Tuesday, October 23, 2012

The essence of good cooking, #SeriousSandwich

Almond poppy-seed pound cake with lemon neufchatel. Lucy Mercer/A Cook and Her Books

 Chef Emeril Lagasse works with his culinary team to produce his cookbooks, like his newest, "Emeril's Kicked-Up Sandwiches," (Morrow, $24.99) When I ran into problems baking the Almond Poppy Seed Pound Cake with Lemon Neufchatel, Kamili Hemphill from Emeril's culinary team came to the rescue and I took the opportunity to ask her a few questions about creating the recipes for cookbooks like "Kicked-Up Sandwiches."

Q. What is the process for selecting and testing the recipes for the book?

A. Well ,when Chef Emeril begins a project, he already has a list of new recipe ideas (or old favorites) that he wants to be a part of it. As the testing process goes along, some ideas will stay the same and make it into the book and some ideas will change into something better… and every now and again certain ideas or recipes will get dropped if they just don’t measure up to the others. Then, when he gets to a point where he can step back and look at the list of recipes that are completed, it is easy to see where the gaps are. He will then brainstorm with us, the culinary team, to come up with additional ideas to round out the collection.

 It’s a very organic process and the book really kind of writes itself as we go along.

 Testing involves actually cooking recipes as well as writing them several times and using ingredients we are able to gather from grocery stores or farmer’s markets. We stay away from getting ingredients from restaurant purveyors because the recipes are for the home cook. Once the recipes have been cooked, they are evaluated for taste and flavor, texture, authenticity, appropriateness for the project and visual appeal.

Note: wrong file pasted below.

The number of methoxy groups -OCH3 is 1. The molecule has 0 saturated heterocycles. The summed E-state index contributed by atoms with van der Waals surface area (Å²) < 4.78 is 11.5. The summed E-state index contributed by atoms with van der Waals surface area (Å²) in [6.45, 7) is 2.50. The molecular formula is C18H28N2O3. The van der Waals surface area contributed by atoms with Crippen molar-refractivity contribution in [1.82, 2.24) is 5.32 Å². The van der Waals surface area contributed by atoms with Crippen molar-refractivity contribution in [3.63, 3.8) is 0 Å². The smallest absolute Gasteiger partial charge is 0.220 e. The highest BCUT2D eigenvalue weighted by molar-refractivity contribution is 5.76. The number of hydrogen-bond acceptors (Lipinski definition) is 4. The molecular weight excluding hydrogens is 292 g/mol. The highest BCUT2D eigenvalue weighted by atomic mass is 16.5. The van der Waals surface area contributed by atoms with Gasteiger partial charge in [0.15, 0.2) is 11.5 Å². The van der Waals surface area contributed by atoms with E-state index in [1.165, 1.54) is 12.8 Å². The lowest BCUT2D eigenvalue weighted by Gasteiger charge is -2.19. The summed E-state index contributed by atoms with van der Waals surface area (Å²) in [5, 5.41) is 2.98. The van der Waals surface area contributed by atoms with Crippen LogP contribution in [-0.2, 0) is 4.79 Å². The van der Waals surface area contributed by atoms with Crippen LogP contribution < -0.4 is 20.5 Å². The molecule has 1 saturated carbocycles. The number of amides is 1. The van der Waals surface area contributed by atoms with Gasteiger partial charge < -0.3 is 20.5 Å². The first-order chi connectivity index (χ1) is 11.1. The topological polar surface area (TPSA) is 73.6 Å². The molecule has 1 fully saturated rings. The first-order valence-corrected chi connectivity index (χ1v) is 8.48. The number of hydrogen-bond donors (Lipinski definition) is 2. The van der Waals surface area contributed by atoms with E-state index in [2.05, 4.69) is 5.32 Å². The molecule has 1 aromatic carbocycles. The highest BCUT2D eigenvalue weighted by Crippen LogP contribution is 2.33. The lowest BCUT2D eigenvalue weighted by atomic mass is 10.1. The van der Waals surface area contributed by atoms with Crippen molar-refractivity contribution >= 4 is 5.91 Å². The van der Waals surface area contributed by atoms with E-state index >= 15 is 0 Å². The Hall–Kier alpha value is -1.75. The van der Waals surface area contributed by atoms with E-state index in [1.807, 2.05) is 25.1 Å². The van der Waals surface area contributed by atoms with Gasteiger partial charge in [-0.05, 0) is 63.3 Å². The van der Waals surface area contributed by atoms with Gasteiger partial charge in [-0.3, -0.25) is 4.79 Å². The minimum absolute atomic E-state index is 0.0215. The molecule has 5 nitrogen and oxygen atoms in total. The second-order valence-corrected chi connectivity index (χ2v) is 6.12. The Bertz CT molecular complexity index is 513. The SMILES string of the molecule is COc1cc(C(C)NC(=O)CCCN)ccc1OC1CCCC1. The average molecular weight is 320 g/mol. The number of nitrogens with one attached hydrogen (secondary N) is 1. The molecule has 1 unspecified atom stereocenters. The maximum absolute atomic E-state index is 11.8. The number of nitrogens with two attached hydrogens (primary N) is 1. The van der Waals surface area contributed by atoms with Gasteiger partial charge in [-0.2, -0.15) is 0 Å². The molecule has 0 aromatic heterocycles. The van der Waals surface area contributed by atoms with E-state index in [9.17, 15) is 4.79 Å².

Almond poppy seed pound cake. Lucy Mercer/A Cook and Her Books

Q. Do you have any tips for getting the best out of Emeril's recipes?

Hmmmm, good question. That really depends on the recipe. You have to be able to understand which ingredients in the recipe contribute to its essence, no pun intended. Successful cooking relies heavily on technique, an understanding of ratios, and a bit of understanding in regards to chemistry.

 The wonderful thing about a well-written recipe is that it should eliminate guesswork on the part of the cook by being able to describe to the cook what he or she should be looking for.
 Descriptions that include how long certain steps may take, appropriate temperatures, measurements, size of pan, specific cooking tools, specific ingredients, etc. One of the most important pieces of advice I give to people who are cooking from a recipe is to read it through several times before beginning to make sure they can understand the recipe. A person should be able to imagine it.

 Practice is essential when it comes to cooking. At its very core, it is a craft. 

 I would certainly recommend that a person cook a recipe as-is first before making substitutions. That way a person can judge from their own experience what can be successfully changed. It takes a very experienced cook to make that determination by just reading a recipe. Now, I’m sure you know there are a lot of bad recipes and badly written recipes out there. So really, you have to try them first, and then adjust.